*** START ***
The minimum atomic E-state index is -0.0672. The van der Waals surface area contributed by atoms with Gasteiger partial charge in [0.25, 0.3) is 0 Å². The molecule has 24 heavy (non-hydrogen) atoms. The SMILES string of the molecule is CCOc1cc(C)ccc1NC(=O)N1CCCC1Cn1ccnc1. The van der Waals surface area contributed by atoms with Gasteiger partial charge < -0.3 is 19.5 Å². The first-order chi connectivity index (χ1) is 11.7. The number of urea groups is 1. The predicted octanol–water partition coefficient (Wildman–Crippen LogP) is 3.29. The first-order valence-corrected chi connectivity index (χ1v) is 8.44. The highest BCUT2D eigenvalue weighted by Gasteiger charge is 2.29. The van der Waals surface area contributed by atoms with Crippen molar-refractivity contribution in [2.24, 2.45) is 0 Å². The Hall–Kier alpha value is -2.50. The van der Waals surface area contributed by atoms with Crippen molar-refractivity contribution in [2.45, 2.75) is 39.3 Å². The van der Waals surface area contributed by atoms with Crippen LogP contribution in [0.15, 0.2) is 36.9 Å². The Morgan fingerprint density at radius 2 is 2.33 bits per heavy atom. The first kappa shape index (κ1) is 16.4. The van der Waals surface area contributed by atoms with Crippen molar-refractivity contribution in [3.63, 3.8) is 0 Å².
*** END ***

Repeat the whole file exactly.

The minimum atomic E-state index is -0.0672. The van der Waals surface area contributed by atoms with Gasteiger partial charge in [0.25, 0.3) is 0 Å². The molecule has 24 heavy (non-hydrogen) atoms. The SMILES string of the molecule is CCOc1cc(C)ccc1NC(=O)N1CCCC1Cn1ccnc1. The van der Waals surface area contributed by atoms with Gasteiger partial charge < -0.3 is 19.5 Å². The first-order chi connectivity index (χ1) is 11.7. The number of urea groups is 1. The predicted octanol–water partition coefficient (Wildman–Crippen LogP) is 3.29. The first-order valence-corrected chi connectivity index (χ1v) is 8.44. The highest BCUT2D eigenvalue weighted by Gasteiger charge is 2.29. The van der Waals surface area contributed by atoms with Crippen molar-refractivity contribution in [2.24, 2.45) is 0 Å². The Hall–Kier alpha value is -2.50. The van der Waals surface area contributed by atoms with Crippen molar-refractivity contribution in [2.45, 2.75) is 39.3 Å². The van der Waals surface area contributed by atoms with Crippen LogP contribution in [0.15, 0.2) is 36.9 Å². The Morgan fingerprint density at radius 2 is 2.33 bits per heavy atom. The first kappa shape index (κ1) is 16.4. The van der Waals surface area contributed by atoms with Crippen molar-refractivity contribution in [3.63, 3.8) is 0 Å².